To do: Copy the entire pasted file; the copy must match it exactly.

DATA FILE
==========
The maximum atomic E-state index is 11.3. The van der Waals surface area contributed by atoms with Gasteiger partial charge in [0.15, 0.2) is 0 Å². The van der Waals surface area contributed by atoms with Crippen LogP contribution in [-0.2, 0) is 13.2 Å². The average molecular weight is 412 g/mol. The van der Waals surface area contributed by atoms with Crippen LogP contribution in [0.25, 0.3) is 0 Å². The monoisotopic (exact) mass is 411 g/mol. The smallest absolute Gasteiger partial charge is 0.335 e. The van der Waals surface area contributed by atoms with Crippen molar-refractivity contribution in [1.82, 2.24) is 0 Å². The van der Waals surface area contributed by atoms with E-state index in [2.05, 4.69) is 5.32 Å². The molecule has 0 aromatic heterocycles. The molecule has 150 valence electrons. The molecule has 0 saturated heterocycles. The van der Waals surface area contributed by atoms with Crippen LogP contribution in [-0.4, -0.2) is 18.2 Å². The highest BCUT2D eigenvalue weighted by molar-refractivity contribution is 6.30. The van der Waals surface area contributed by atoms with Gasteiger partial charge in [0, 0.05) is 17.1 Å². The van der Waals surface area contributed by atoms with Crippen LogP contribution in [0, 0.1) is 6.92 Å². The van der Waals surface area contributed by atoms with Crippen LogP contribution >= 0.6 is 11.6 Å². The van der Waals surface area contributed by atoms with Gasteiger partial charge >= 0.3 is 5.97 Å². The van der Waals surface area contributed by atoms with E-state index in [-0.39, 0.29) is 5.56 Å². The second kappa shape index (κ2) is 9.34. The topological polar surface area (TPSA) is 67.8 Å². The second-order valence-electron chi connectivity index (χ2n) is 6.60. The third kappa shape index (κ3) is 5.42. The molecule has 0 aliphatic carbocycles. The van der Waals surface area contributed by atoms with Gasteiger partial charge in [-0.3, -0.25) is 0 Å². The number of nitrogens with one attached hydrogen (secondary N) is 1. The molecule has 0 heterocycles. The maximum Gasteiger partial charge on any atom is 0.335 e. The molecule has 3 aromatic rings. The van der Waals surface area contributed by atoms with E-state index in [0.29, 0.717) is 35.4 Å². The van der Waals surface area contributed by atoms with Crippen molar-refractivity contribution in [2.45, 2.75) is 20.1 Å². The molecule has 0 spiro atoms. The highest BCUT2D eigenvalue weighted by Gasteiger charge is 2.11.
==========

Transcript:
The maximum atomic E-state index is 11.3. The van der Waals surface area contributed by atoms with Gasteiger partial charge in [0.15, 0.2) is 0 Å². The van der Waals surface area contributed by atoms with Crippen LogP contribution in [-0.2, 0) is 13.2 Å². The average molecular weight is 412 g/mol. The van der Waals surface area contributed by atoms with Crippen LogP contribution in [0.25, 0.3) is 0 Å². The monoisotopic (exact) mass is 411 g/mol. The smallest absolute Gasteiger partial charge is 0.335 e. The van der Waals surface area contributed by atoms with Crippen molar-refractivity contribution in [1.82, 2.24) is 0 Å². The van der Waals surface area contributed by atoms with E-state index in [2.05, 4.69) is 5.32 Å². The molecule has 0 aromatic heterocycles. The molecule has 150 valence electrons. The molecule has 0 saturated heterocycles. The van der Waals surface area contributed by atoms with Crippen LogP contribution in [-0.4, -0.2) is 18.2 Å². The highest BCUT2D eigenvalue weighted by molar-refractivity contribution is 6.30. The van der Waals surface area contributed by atoms with Gasteiger partial charge in [0, 0.05) is 17.1 Å². The van der Waals surface area contributed by atoms with Crippen LogP contribution in [0, 0.1) is 6.92 Å². The van der Waals surface area contributed by atoms with Crippen LogP contribution >= 0.6 is 11.6 Å². The van der Waals surface area contributed by atoms with Gasteiger partial charge >= 0.3 is 5.97 Å². The van der Waals surface area contributed by atoms with E-state index in [-0.39, 0.29) is 5.56 Å². The second kappa shape index (κ2) is 9.34. The topological polar surface area (TPSA) is 67.8 Å². The second-order valence-electron chi connectivity index (χ2n) is 6.60. The third kappa shape index (κ3) is 5.42. The molecule has 0 aliphatic carbocycles. The van der Waals surface area contributed by atoms with Gasteiger partial charge in [-0.3, -0.25) is 0 Å². The number of nitrogens with one attached hydrogen (secondary N) is 1. The molecule has 0 heterocycles. The maximum Gasteiger partial charge on any atom is 0.335 e. The molecule has 3 aromatic rings. The van der Waals surface area contributed by atoms with E-state index in [0.29, 0.717) is 35.4 Å². The van der Waals surface area contributed by atoms with Crippen molar-refractivity contribution in [2.45, 2.75) is 20.1 Å². The molecule has 0 spiro atoms. The highest BCUT2D eigenvalue weighted by Gasteiger charge is 2.11.